Who Is at Risk for ADHD?
Anyone can develop ADHD, but some groups are more likely to be diagnosed with ADHD.
- Males are three times more likely to be diagnosed with ADHD than females
- Those who primarily speak English are four times more likely to be diagnosed with ADHD than those from bilingual homes
- White people have the highest rate of diagnosis
- Rates of ADHD are higher in the Midwest and lower in the western states
- Exposure to alcohol, tobacco, or lead while in the womb increases a child’s risk of developing ADHD
Genetics play the most significant role in developing ADHD; those with a family member who has been diagnosed with the condition are four times more likely to have ADHD themselves.
It’s important to note that these groups have higher diagnosis rates, but that does not necessarily equate to higher instances of ADHD; socioeconomic factors may contribute to increased ADHD diagnoses in specific populations.
ADHD and Addiction: How Are They Linked?
There is a strong link between ADHD and substance use disorder. According to a 2015 study², the risk of substance use disorders is twice as high among people with ADHD.
The symptoms of ADHD can make people feel bored, tense, irritable, and uncomfortable. They may struggle with body image and self-esteem. Most people with ADHD struggle with impulse control. As a result, it is easy to understand why someone would turn to substance use to find relief.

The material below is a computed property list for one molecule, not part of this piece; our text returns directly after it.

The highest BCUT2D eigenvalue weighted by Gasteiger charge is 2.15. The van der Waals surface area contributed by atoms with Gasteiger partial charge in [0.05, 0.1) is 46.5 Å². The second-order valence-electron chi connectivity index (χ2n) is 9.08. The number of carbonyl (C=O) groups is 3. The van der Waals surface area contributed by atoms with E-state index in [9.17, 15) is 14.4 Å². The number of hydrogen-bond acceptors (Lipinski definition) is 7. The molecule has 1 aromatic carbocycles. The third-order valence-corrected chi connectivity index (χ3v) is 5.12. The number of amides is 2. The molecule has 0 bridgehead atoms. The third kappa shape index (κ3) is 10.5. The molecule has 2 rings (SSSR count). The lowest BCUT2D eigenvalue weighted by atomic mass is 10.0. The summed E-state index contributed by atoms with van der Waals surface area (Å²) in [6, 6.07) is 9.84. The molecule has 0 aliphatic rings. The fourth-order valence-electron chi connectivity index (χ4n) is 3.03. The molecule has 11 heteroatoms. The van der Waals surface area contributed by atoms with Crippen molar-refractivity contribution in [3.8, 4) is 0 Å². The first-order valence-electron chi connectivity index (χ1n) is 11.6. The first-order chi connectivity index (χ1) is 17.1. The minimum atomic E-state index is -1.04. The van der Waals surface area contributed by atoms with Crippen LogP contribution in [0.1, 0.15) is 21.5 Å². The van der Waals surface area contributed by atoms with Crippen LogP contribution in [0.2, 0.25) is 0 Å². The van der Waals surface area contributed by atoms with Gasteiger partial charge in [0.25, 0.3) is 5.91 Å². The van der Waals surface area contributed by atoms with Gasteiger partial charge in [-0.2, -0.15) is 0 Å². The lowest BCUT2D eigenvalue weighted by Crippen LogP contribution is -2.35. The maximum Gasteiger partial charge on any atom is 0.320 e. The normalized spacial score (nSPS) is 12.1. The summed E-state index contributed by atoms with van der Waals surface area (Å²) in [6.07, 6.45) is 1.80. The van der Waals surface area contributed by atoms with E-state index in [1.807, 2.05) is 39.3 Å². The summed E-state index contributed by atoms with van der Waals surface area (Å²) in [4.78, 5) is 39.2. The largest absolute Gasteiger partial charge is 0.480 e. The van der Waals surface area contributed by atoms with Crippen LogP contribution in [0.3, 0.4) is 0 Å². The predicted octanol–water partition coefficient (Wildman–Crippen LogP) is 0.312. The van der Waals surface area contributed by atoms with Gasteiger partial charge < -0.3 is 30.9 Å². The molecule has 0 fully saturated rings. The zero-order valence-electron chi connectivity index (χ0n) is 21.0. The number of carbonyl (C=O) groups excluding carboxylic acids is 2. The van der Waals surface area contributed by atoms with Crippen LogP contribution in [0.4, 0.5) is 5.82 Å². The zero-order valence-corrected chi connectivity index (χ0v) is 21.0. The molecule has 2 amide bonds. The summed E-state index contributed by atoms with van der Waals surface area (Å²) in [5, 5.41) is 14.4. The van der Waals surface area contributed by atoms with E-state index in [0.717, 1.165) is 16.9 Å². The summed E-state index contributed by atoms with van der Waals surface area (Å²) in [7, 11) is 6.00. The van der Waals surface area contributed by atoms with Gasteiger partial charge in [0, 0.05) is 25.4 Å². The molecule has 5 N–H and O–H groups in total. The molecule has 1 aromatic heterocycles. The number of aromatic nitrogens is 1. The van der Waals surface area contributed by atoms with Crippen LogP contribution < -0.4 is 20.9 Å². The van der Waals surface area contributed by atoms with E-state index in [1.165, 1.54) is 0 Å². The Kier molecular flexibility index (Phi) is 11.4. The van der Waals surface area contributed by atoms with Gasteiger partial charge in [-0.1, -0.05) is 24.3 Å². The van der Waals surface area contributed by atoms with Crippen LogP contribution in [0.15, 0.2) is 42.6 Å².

The link between ADHD and addiction is also chemical. People with ADHD struggle with decreased levels of dopamine in the brain. Dopamine is a neurotransmitter (a brain messenger) that affects both physical and behavioral functions such as:
- Mood regulation
- Motivation and focus
Someone with lowered dopamine levels may experience depression, difficulty concentrating, memory issues, restlessness, and difficulty with motivation. To cope, individuals may seek out experiences that trigger the brain’s reward center associated with dopamine. This is why people with ADHD may develop addictive behaviors around food, sex, shopping, gambling, and drugs.
Substance Use and ADHD
Many prescription and illegal drugs increase dopamine levels. Marijuana, methamphetamine, cocaine, heroin, and other opioid use could be a person’s attempt to self-medicate. What may start as an attempt to relieve ADHD symptoms could easily steamroll into substance misuse or substance use disorder.
In addition, the medications frequently used to treat ADHD can be habit-forming, which increases the risk of developing an addiction. Ritalin and Adderall are two of the most common medications prescribed to treat ADHD. They are both effective for managing the symptoms of ADHD, but if misused, they can become highly-addictive substances.
Nowadays, prescribers are more aware of the risks of addictive ADHD medications, and there are non-stimulant alternatives. Of course, not every person with ADHD will struggle with substance use. However, having ADHD creates a set of physical, personal, social, and biological circumstances that can make someone more vulnerable to substance abuse.
Disrupting the Relationship Between ADHD and Addiction